The Trumpcare bill, wrote the Republican governors of Ohio, Michigan, Arkansas, and Nevada in a letter to House and Senate leaders, “provides almost no new flexibility for states, does not ensure the resources necessary to make sure no one is left out, and shifts significant new costs to states.”
Democrats cannot limit themselves to defensive efforts to salvage the Affordable Care Act at either the federal or the state level. They need to think about a more attractive national agenda in health care that reflects the lessons of the ACA and new political realities. The coming national Democratic debate is going to focus on extending Medicare—to whom, how quickly, and under what rules will be the questions.
In stump speeches and tweets during 2016, Donald Trump repeatedly promised never to cut Social Security, Medicare — or Medicaid. But the House Obamacare repeal bill he is pushing would slash Medicaid spending by hundreds of millions of dollars, experts on the left and right agree.
We billionaires just wanted to say a quick thanks for voting for Donald Trump without paying nearly any attention to what his actual policies would be. It’s the least we can do, given that you’ve already done so much for us.
Whether we enjoy restoring natural coal-flavoring to river water or seeing the cabinet stocked with our fellow billionaires and buddies from Goldman Sachs, it’s the little things — like being allowed to destroy the climate so we can be a tiny bit richer — that we appreciate so very much.
But the real dirty secret that the GOP will likely refuse ever to admit is that its plan to eliminate the ACA is also a stealth plan to gut one of the most popular things the government has ever done that didn’t involve killing Osama bin Laden — Medicaid — while laying the ground work to gut another — Medicare.
Nobody — at least nobody in the Republican Party — seems to understand that Americans love their public health insurance much better than they like Donald Trump.
If Trump and Congress repeal Obamacare’s individual mandate and subsidies while leaving insurance market reforms in place, 32 million Americans, many of whom are Medicaid recipients, will lose their health coverage over the next 10 years.
It was not a statement one would expect to come out of the mouth of one of America’s most vocal enemies of “big government” and public sector spending. “You can’t cut Medicaid, there’s just no way about it,” Wisconsin Governor Scott Walker said on Friday, reflecting the reality a lot of top state executives are facing when it comes to the pending health care overhaul in Congress.
U.S. District Judge Sam Sparks said state health officials “likely acted to disenroll qualified health care providers from Medicaid without cause.” He said the preliminary injunction will preserve the court’s ability to render a meaningful decision on the case’s merits.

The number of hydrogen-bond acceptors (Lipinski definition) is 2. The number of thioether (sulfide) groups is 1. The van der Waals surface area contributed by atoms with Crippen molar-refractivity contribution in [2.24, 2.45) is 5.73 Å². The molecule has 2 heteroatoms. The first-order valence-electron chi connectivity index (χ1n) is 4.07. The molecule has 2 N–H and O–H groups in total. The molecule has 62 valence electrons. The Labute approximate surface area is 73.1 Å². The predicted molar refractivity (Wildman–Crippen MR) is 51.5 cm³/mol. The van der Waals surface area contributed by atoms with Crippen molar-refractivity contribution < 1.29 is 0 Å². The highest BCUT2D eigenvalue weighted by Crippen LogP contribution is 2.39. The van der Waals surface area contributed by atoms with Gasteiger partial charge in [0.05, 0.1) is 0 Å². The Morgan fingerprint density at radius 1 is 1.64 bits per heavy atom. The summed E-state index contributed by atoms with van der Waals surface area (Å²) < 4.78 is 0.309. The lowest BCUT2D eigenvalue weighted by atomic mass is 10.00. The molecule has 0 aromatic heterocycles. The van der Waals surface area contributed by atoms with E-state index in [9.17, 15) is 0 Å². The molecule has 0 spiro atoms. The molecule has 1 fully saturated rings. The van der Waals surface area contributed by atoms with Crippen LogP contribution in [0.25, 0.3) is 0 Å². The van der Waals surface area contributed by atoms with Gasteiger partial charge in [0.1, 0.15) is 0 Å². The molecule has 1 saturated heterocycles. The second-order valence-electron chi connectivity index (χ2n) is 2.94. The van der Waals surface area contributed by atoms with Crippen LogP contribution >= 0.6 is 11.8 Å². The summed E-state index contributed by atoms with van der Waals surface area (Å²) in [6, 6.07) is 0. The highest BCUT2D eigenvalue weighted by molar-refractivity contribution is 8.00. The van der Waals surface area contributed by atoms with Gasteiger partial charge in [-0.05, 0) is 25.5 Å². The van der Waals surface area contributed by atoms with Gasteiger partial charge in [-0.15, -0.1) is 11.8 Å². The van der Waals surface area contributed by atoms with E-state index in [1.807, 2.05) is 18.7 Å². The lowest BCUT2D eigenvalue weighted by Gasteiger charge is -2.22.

If the outrage in the streets and town halls is matched by a stunning electoral defeat in Tom Price’s Georgia district, it could put the fear of getting gnawed at the polls in the mind of the Republicans who represent swing states.
The Senate voted 52-47 on Friday to confirm Representative Tom Price as the top U.S. healthcare official, putting a determined opponent of Obamacare in position to help President Donald Trump dismantle the healthcare law. Price, in his new job, will have authority to rewrite rules implementing the 2010 Affordable Care Act.
As researchers David Himmelstein and Steffie Woolhandler explain, “The biggest and most definitive study of what happens to death rates when Medicaid coverage is expanded found that for every 455 people who gained coverage across several states, one life was saved per year. Applying that figure to even a conservative estimate of 20 million losing coverage in the event of an ACA repeal yields an estimate of 43,956 deaths annually.”
Early optimism among business lobbyists and executives that Donald Trump’s election heralded better days has slowly given way to uncertainty as the president-elect fires off mixed and sometimes confusing messages on healthcare, taxes, and trade.
“We’re going to have insurance for everybody,” Trump told the Washington Post. “There was a philosophy in some circles that if you can’t pay for it, you don’t get it. That’s not going to happen with us.” Trump was also quoted as saying in the interview that he would target pharmaceutical companies over drug pricing and insist they negotiate directly with the Medicare and Medicaid government health plans for the elderly and poor.
Seizing Trump’s campaign slogan, Senate Democratic leader Charles Schumer sternly signaled Republicans on their plans to repeal Obamacare and cut Medicare and Medicaid.
Back when the president’s health reform plan first passed, Republicans and their media echoes warned loudly about mythical “death panels” embedded in his legislation. Now, the voters who believed that nonsense are about to meet the real death panel — led by Speaker Paul Ryan, Senate leader Mitch McConnell, and Rep. Tom Price, the Georgia Republican slated to head the Department of Health and Human Services.
What did Clinton really say? And what did his words mean? He was addressing actual problems with the system under the Affordable Care Act and proposing solutions, not suggesting that the original bill’s reforms should be discarded.
Planned Parenthood and 10 of its patients sued the state of Texas on Monday to block officials from cutting off Medicaid funds, calling the state’s actions “political” and part of a long-term pattern of denying reproductive health care to women.
New Mexico and Massachusetts lead the list of states with the most terminated providers still participating in the program.